Monday, October 05, 2009

Just Around The Bend

All this dark, damp, dreary -and cold, very wet, weather has brought about a nagging reminder to me that we are gonna have to order some fuel oil for the old furnace here -very shortly!

I really dread the coming months with the cold, ice, snow, sleet -all that "wonderful" winter stuff - mainly because of the price of fuel oil these days. And with that, we try to keep this old barn of a house reasonably comfortable without breaking the bank in the process.

We have a fireplace in the living room that many, upon coming in here for the first time, have remarked about how nice it must be to have a fireplace to be able to sit and enjoy the nice cozy warmth from that entity.

Sadly, that is not the case with this particular fireplace though. As it is one that because when it was built, it wasn't set up properly, so hasn't been used since sometime in the 30s -before the family discovered it is virtually a mega fire hazard if it were to be used consistently. Sometime about the cinder box being seated directly on one of the main timbers of the house if I recall the story behind why the fireplace should never be utilized.

However, it does often make me wish we could perhaps get an electric fireplace to use to at least take a lot of the chill off the downstairs in this house during those cold winter months ahead.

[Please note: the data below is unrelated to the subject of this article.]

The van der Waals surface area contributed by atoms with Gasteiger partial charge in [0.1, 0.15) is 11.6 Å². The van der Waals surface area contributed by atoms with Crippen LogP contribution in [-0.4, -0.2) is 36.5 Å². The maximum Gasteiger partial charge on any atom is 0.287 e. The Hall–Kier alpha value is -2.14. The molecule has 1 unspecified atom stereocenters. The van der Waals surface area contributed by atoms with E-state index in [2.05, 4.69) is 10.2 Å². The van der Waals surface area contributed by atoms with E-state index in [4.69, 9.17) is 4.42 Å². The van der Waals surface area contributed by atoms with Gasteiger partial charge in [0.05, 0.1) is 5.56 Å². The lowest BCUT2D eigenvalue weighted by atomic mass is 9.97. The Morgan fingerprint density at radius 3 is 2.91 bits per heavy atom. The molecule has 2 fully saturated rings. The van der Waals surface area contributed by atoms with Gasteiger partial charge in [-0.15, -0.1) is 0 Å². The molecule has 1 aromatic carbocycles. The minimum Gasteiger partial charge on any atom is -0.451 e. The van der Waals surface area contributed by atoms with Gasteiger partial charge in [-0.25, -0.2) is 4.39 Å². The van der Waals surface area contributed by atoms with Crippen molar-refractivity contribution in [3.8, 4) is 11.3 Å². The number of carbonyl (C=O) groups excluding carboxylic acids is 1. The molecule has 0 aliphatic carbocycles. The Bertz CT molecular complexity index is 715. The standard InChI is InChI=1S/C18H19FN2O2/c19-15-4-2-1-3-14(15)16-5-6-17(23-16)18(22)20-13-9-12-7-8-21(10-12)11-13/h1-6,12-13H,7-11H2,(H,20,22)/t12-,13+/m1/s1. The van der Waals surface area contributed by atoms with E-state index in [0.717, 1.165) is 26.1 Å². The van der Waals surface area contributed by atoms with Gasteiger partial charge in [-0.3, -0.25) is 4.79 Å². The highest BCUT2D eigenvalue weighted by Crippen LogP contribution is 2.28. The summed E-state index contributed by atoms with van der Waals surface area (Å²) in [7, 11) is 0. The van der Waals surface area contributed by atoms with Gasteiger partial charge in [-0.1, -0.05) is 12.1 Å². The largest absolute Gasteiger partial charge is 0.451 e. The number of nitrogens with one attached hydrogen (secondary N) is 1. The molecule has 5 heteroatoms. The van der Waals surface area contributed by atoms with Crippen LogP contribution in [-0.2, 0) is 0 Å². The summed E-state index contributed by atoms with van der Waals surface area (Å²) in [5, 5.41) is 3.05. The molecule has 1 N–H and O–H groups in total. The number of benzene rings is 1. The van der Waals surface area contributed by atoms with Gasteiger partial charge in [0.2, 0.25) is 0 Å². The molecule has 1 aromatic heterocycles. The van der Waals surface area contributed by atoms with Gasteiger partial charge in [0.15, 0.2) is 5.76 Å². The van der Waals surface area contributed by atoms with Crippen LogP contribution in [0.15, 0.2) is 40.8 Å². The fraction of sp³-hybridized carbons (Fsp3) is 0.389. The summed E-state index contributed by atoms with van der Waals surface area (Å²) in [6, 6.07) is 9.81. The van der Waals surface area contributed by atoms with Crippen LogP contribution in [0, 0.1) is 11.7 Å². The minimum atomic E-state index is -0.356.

But then, I wonder how much an electric fireplace would jack up our electric bill too?

Son of a gun, but you can't seem to win no how, no way, sometimes, can you?

Because our hot water is heated off the furnace, the system here runs year-round so no getting away from the oil heat completely. But, I am wondering too which is the more expensive overall -running the furnace to heat the entire house or maybe investing in one of these electric things to keep the house warm but not totally at the expense of those high oil bills.

Anyone got a clue about how feasible that would be for a supplemental type of heat, perhaps?

Tell me your experience with things like thiis -and hurry, before I go into frozen mode here for the next several months!


terri said...

We have a gas furnace, and a gas fireplace. So the gas fireplace really doesn't save us any money. I hear a wood burning stove is the way to go. Of course, there's an expense to buy it and get it installed too. Either way, it's going to cost you.

TechnoBabe said...

This will be our second winter in NE so we are still adjusting to changes in seasons. I am already wearing sweats and have to have something on my feet in the house, this coming from a barefoot gal all my life. Our next door neighbors were advising me on how it would be better for me to back into the garage so it will be easier to get to work on the cold snowy icy mornings. Since I get up earlier than hubby and he is on such strong meds for his bipolar disorder I don't see him getting up and stumbling around early to try to shovel snow off the long driveway, so I plan on putting the pedal all the way down and flying down the driveway! Wheeee. We have the furnace on here and trying to keep warm but like I said, we are wearing warmer clothes now. We do have a couple space heaters that take the chill off like when we are sitting on the couch and reading. Do you have a space heater? I sure wish you good luck and hope you all are warm enough this winter.